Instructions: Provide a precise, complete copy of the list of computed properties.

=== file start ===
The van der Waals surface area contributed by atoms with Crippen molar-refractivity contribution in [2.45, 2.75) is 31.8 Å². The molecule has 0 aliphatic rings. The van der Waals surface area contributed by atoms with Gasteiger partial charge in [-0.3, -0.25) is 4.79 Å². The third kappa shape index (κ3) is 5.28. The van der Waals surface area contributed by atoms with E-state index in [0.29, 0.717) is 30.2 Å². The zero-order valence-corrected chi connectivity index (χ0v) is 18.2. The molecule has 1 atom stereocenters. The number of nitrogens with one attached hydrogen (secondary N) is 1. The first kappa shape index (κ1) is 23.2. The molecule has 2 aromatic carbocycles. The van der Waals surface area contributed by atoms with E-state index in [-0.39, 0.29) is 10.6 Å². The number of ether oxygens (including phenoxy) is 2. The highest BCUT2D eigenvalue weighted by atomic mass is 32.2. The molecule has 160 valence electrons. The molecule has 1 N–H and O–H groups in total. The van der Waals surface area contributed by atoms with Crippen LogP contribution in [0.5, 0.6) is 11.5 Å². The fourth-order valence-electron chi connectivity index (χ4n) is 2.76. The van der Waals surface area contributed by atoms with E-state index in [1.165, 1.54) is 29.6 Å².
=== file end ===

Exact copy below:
The van der Waals surface area contributed by atoms with Crippen molar-refractivity contribution in [2.45, 2.75) is 31.8 Å². The molecule has 0 aliphatic rings. The van der Waals surface area contributed by atoms with Gasteiger partial charge in [-0.3, -0.25) is 4.79 Å². The third kappa shape index (κ3) is 5.28. The van der Waals surface area contributed by atoms with E-state index in [0.29, 0.717) is 30.2 Å². The zero-order valence-corrected chi connectivity index (χ0v) is 18.2. The molecule has 1 atom stereocenters. The number of nitrogens with one attached hydrogen (secondary N) is 1. The first kappa shape index (κ1) is 23.2. The molecule has 2 aromatic carbocycles. The van der Waals surface area contributed by atoms with E-state index in [-0.39, 0.29) is 10.6 Å². The number of ether oxygens (including phenoxy) is 2. The highest BCUT2D eigenvalue weighted by atomic mass is 32.2. The molecule has 160 valence electrons. The molecule has 1 N–H and O–H groups in total. The van der Waals surface area contributed by atoms with Crippen LogP contribution in [0.5, 0.6) is 11.5 Å². The fourth-order valence-electron chi connectivity index (χ4n) is 2.76. The van der Waals surface area contributed by atoms with E-state index in [1.165, 1.54) is 29.6 Å².